The new program received more than 850 applications. Out of that cohort, Bolt chose seven companies, representing sectors ranging from consumer electronics, to robotics, to medical devices. Five are B2B. Three companies have already raised capital; two are on track to hit $1M of revenue in 2013. Click that link in the first paragrah to learn a little bit about the individual companies.

UPS Will Test 3D Printing in Stores

Starting with San Diego and Washington, DC. With industrial $20k printers, and available design services. Read about it in MAKE.

Features


Pitch Your Prototype, Just Like LightUp Did

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For Josh Chan, a co-founder of LightUp, entering last spring’s Pitch Your Prototype contest was “one of the best decisions we’ve made as a young company.”

The competition was conceived as a way to give entrepreneurs a chance to demonstrate their projects to the audience at the Hardware Innovation Workshop. Finalists would get a presentation slot at the Maker Faire the following weekend.

The idea appealed to LightUp’s two founders (Chan and Tarun Pondicherry @tarunpondicherr), who had been working on a way to teach the basics of electronic circuits using magnetized pieces and augmented reality.

“Preparing our pitch was a timely motivation for us to refocus our energies from hardware prototyping to publicity and networking,” Chan recalls.

The demo at HIW went well (Chan said it was the first time he had ever been interrupted by applause). And LightUp went on to to win the contest, which brought attention and validation to the young company just before they launched a Kickstarter campaign. They were fully funded in about a week, and met two out of three of their “stretch goals.”

But even if they didn’t win, the experience would have been valuable, Chan said.

“Just being at HIW gave us the opportunity to attend talks and panels by successful entrepreneurs,” he said, “and even more importantly mingle with like-minded individuals making the jump from maker to professional maker.”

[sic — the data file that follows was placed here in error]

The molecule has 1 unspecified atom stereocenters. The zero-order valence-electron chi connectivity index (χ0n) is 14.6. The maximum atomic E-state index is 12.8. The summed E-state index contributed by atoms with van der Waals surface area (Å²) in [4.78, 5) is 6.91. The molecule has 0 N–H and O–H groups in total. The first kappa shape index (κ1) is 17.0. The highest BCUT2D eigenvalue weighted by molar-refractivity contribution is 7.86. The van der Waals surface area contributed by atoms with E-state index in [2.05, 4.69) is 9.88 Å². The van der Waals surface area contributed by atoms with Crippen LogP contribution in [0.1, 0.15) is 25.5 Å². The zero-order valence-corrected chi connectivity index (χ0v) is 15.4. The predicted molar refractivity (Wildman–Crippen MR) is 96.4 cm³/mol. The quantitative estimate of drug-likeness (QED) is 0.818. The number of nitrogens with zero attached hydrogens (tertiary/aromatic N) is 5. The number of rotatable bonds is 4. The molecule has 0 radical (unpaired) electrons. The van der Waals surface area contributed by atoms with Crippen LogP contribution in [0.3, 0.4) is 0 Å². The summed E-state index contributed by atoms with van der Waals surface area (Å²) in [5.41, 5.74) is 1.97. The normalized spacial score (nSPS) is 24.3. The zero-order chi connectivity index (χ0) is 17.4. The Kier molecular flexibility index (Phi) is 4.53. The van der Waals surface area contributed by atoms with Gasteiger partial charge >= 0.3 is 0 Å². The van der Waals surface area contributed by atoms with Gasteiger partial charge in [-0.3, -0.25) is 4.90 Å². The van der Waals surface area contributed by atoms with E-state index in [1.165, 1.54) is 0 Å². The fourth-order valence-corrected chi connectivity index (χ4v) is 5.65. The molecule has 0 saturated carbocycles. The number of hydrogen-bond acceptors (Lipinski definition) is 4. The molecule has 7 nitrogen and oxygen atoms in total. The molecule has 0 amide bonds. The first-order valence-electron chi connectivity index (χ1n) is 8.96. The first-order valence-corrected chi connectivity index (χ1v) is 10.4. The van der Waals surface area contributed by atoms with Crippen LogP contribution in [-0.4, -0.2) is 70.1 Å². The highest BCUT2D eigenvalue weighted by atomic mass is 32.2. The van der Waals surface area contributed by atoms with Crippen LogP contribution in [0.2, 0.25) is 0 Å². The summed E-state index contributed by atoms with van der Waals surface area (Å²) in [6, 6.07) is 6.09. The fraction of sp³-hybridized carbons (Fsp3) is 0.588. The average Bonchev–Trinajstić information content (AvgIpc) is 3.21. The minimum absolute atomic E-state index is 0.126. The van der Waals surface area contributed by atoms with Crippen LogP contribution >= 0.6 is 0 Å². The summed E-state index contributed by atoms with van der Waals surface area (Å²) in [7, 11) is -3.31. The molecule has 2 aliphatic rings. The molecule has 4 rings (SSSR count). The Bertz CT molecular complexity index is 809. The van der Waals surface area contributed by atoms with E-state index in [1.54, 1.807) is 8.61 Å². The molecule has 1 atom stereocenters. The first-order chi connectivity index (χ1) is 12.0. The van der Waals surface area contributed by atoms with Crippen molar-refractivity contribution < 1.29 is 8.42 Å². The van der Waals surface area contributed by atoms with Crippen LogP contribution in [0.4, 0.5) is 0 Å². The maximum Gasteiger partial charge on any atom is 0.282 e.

“During lunch and between panels, we spoke with potential customers, manufacturing partners, and perhaps most importantly journalists and bloggers,” he added. “The articles and posts they wrote gave us invaluable publicity when we launched, leading to a huge boost in social media mentions and many pledges on our Kickstarter campaign.”

Now, MAKE is extending the Pitch Your Prototype invitation to a new crop of companies, this time on the East Coast. And this time the deal is sweeter: in addition to presentations at the HIW and World Maker Faire, the winner will receive a $5,000 cash prize.

So if you have a project, submit it here. You have until August 16.

BTW, the first LightUp units will be shipped to Kickstarter backers in December. If you pre-order now, you can get a kit in March, 2014.

Open Source Hardware Conference to Consider Forking, Attribution

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The Open Source Hardware Association has released the list of speakers at the annual Open Hardware Summit, on Sept. 6 at the Massachusetts Institute of Technology in Cambridge, and it’s an impressive group.

What grabbed our attention right away was the panel on theintersection of open source hardware and business: with a particular focus on the issues of forking and attribution.

This topic has already surfaced a number of times — between Arduino and Wiring, Flora and LilyPad, MakerBot and RepRap — and the questions are only going to get bigger: What are the limits and motivations for forking? What should be considered fair play? What happens when someone re-implements the same idea with different tools? How do we protect ideas and concepts? Should we, at all? What does it mean to be open, really?